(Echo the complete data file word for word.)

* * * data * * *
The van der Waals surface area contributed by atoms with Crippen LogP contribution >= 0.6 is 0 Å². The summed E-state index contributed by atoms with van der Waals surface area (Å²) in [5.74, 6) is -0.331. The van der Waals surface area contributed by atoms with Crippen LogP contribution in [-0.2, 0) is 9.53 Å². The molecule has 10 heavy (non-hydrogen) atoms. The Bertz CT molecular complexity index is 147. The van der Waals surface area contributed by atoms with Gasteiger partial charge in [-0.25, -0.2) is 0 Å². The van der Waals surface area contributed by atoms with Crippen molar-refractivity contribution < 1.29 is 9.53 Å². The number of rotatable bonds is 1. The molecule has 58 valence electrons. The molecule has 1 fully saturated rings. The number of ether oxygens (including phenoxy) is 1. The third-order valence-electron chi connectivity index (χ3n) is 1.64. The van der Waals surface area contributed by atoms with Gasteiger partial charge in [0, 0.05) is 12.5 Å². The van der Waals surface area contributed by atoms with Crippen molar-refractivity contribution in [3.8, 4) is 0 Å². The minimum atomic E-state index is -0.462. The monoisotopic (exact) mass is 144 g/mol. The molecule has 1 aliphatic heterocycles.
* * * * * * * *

The van der Waals surface area contributed by atoms with Crippen LogP contribution >= 0.6 is 0 Å². The summed E-state index contributed by atoms with van der Waals surface area (Å²) in [5.74, 6) is -0.331. The van der Waals surface area contributed by atoms with Crippen LogP contribution in [-0.2, 0) is 9.53 Å². The molecule has 10 heavy (non-hydrogen) atoms. The Bertz CT molecular complexity index is 147. The van der Waals surface area contributed by atoms with Gasteiger partial charge in [-0.25, -0.2) is 0 Å². The van der Waals surface area contributed by atoms with Crippen molar-refractivity contribution < 1.29 is 9.53 Å². The number of rotatable bonds is 1. The molecule has 58 valence electrons. The molecule has 1 fully saturated rings. The number of ether oxygens (including phenoxy) is 1. The third-order valence-electron chi connectivity index (χ3n) is 1.64. The van der Waals surface area contributed by atoms with Gasteiger partial charge in [0, 0.05) is 12.5 Å². The van der Waals surface area contributed by atoms with Crippen molar-refractivity contribution in [3.8, 4) is 0 Å². The minimum atomic E-state index is -0.462. The monoisotopic (exact) mass is 144 g/mol. The molecule has 1 aliphatic heterocycles.